On 8/31/05, paul <prp6040@...
> I paid $2.00 for a 10 second clip. I think they called
> it a ringtone. I also paid $2.00 for a picture that
> only could reside on the tiny screen on my phone. I
> think it was called wallpaper.
So you're the one who's buying those! I figured someone had to be.
Now: would you pay $120 per year for a subscription to a ringtone
service? How about $120 per year for the chance to preview all the
ringtones you wanted, and then a low $0.50 for each ringtone? Yes,
the scenarios aren't exactly equivalent, but then the ringtone
providers also aren't competing very much against high-quality free
> Obviously I am being sarcastic. But people will buy
> something if it adds value to an existing device they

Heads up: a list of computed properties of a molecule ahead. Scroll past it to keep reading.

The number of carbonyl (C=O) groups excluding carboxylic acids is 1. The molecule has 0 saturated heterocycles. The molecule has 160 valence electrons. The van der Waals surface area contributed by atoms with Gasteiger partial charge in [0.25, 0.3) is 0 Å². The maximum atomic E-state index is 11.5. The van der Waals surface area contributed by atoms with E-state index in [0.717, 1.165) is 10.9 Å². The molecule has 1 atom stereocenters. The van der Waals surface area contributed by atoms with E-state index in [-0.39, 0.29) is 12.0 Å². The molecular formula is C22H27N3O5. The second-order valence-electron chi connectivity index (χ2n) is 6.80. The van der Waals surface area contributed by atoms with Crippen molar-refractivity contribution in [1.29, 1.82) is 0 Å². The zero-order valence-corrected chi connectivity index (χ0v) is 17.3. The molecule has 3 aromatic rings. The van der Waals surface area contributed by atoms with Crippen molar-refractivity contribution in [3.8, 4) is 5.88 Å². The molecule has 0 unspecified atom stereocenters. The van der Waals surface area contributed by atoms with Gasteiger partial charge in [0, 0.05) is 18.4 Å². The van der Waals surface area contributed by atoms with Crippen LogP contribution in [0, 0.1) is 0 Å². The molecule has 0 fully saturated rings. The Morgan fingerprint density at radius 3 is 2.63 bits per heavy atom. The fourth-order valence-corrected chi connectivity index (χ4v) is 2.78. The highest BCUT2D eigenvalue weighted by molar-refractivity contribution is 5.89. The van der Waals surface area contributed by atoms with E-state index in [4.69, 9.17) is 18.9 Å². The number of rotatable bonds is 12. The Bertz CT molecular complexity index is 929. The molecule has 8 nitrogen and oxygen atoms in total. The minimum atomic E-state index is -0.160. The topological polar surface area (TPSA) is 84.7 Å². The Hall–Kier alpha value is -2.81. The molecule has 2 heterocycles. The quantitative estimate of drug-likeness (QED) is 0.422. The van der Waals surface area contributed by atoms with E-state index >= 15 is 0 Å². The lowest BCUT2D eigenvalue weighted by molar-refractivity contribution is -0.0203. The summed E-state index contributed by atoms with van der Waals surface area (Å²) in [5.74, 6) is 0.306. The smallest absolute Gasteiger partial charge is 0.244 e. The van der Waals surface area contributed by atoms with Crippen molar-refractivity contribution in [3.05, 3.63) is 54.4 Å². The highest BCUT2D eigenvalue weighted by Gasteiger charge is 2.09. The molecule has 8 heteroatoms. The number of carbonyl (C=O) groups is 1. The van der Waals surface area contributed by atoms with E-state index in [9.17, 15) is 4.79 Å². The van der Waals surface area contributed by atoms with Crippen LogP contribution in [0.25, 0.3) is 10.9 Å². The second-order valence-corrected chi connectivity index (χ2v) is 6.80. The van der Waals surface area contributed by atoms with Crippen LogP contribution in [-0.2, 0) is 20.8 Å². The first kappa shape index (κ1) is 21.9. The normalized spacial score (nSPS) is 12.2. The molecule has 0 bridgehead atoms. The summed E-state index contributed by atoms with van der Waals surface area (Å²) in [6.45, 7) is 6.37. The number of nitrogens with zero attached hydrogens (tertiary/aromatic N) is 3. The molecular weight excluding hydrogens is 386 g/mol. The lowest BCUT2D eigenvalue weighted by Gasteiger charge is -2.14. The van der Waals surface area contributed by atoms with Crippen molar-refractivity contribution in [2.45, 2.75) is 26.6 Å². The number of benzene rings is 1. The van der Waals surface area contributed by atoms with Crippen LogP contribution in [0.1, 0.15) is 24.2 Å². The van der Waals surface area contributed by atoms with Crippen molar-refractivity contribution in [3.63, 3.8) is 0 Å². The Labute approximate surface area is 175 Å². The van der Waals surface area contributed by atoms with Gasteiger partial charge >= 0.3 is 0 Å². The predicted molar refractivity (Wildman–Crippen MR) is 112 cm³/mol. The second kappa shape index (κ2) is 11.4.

> own. This could be one of those things.
Matt May pointed out that smartphones can already get podcasts on them
for free. While of course that doesn't help users without
smartphones, I suggest that the users of "standard" cellphones
probably also have limited demand for listening to podcasts on them.
The loudspeakers on those cellphones are usually somewhat bad, and are
you going to hold the phone up to your ear for 45 minutes so you can
listen to Dawn & Drew? Would it be worth ten bucks for you to do
I think if Erik really wants to exploit a phone/podcast convergence
opportunity, he should drop the idea of delivering podcasts over the
voice network for every possible cellphone, and focus on creating
podcatching tools for the RAZR and Treo and other devices capable of
grabbing them via the data stream.
(Damn, more free consulting! I get caught up in this stuff too easily.) >8->
Steve Eley (sfeley@...
ESCAPE POD - the SF podcast magazine